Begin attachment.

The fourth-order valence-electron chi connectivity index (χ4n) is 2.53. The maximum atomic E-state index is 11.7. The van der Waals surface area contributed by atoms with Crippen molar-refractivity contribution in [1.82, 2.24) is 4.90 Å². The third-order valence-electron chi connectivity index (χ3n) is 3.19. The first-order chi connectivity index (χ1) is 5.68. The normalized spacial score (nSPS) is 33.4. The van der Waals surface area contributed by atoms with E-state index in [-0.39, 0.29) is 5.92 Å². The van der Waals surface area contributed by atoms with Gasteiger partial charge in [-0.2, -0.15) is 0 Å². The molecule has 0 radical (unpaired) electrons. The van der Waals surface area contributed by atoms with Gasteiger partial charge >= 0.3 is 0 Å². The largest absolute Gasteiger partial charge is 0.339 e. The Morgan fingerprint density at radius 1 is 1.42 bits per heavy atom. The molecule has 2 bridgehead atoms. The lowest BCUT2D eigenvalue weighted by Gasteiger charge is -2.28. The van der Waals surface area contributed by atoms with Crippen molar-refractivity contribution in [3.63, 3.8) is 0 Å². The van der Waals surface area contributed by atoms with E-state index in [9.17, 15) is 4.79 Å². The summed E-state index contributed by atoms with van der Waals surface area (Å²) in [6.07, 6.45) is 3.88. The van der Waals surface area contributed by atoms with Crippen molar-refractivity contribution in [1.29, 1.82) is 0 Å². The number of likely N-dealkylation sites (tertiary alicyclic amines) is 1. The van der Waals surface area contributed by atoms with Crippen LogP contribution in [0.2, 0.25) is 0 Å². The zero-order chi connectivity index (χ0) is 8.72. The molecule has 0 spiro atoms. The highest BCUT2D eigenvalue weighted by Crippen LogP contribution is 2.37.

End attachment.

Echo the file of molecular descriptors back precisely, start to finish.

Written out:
The fourth-order valence-electron chi connectivity index (χ4n) is 2.53. The maximum atomic E-state index is 11.7. The van der Waals surface area contributed by atoms with Crippen molar-refractivity contribution in [1.82, 2.24) is 4.90 Å². The third-order valence-electron chi connectivity index (χ3n) is 3.19. The first-order chi connectivity index (χ1) is 5.68. The normalized spacial score (nSPS) is 33.4. The van der Waals surface area contributed by atoms with E-state index in [-0.39, 0.29) is 5.92 Å². The van der Waals surface area contributed by atoms with Gasteiger partial charge in [-0.2, -0.15) is 0 Å². The molecule has 0 radical (unpaired) electrons. The van der Waals surface area contributed by atoms with Gasteiger partial charge >= 0.3 is 0 Å². The largest absolute Gasteiger partial charge is 0.339 e. The Morgan fingerprint density at radius 1 is 1.42 bits per heavy atom. The molecule has 2 bridgehead atoms. The lowest BCUT2D eigenvalue weighted by Gasteiger charge is -2.28. The van der Waals surface area contributed by atoms with Crippen molar-refractivity contribution in [3.63, 3.8) is 0 Å². The van der Waals surface area contributed by atoms with E-state index in [9.17, 15) is 4.79 Å². The summed E-state index contributed by atoms with van der Waals surface area (Å²) in [6.07, 6.45) is 3.88. The van der Waals surface area contributed by atoms with Crippen molar-refractivity contribution in [1.29, 1.82) is 0 Å². The number of likely N-dealkylation sites (tertiary alicyclic amines) is 1. The van der Waals surface area contributed by atoms with Crippen LogP contribution in [0.2, 0.25) is 0 Å². The zero-order chi connectivity index (χ0) is 8.72. The molecule has 0 spiro atoms. The highest BCUT2D eigenvalue weighted by Crippen LogP contribution is 2.37.